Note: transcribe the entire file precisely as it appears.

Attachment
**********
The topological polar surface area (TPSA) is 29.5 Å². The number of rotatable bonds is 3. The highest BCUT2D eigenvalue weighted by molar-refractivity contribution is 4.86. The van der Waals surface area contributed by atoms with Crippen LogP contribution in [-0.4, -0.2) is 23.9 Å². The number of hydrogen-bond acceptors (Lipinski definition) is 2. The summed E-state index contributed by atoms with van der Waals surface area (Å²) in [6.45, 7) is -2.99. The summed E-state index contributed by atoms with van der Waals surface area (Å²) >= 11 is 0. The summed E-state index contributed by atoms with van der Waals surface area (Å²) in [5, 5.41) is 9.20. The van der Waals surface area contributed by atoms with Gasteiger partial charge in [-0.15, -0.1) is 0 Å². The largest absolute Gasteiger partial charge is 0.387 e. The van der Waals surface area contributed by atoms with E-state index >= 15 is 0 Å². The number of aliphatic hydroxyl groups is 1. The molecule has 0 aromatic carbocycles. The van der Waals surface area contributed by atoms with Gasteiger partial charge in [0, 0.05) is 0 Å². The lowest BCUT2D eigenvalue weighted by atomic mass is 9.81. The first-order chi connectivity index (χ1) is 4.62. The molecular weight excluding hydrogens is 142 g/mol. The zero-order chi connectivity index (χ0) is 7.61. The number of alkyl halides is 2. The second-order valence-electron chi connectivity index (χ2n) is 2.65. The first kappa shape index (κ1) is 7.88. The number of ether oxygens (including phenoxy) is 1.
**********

The topological polar surface area (TPSA) is 29.5 Å². The number of rotatable bonds is 3. The highest BCUT2D eigenvalue weighted by molar-refractivity contribution is 4.86. The van der Waals surface area contributed by atoms with Crippen LogP contribution in [-0.4, -0.2) is 23.9 Å². The number of hydrogen-bond acceptors (Lipinski definition) is 2. The summed E-state index contributed by atoms with van der Waals surface area (Å²) in [6.45, 7) is -2.99. The summed E-state index contributed by atoms with van der Waals surface area (Å²) >= 11 is 0. The summed E-state index contributed by atoms with van der Waals surface area (Å²) in [5, 5.41) is 9.20. The van der Waals surface area contributed by atoms with Gasteiger partial charge in [-0.15, -0.1) is 0 Å². The largest absolute Gasteiger partial charge is 0.387 e. The van der Waals surface area contributed by atoms with E-state index >= 15 is 0 Å². The number of aliphatic hydroxyl groups is 1. The molecule has 0 aromatic carbocycles. The van der Waals surface area contributed by atoms with Gasteiger partial charge in [0, 0.05) is 0 Å². The lowest BCUT2D eigenvalue weighted by atomic mass is 9.81. The first-order chi connectivity index (χ1) is 4.62. The molecular weight excluding hydrogens is 142 g/mol. The zero-order chi connectivity index (χ0) is 7.61. The number of alkyl halides is 2. The second-order valence-electron chi connectivity index (χ2n) is 2.65. The first kappa shape index (κ1) is 7.88. The number of ether oxygens (including phenoxy) is 1.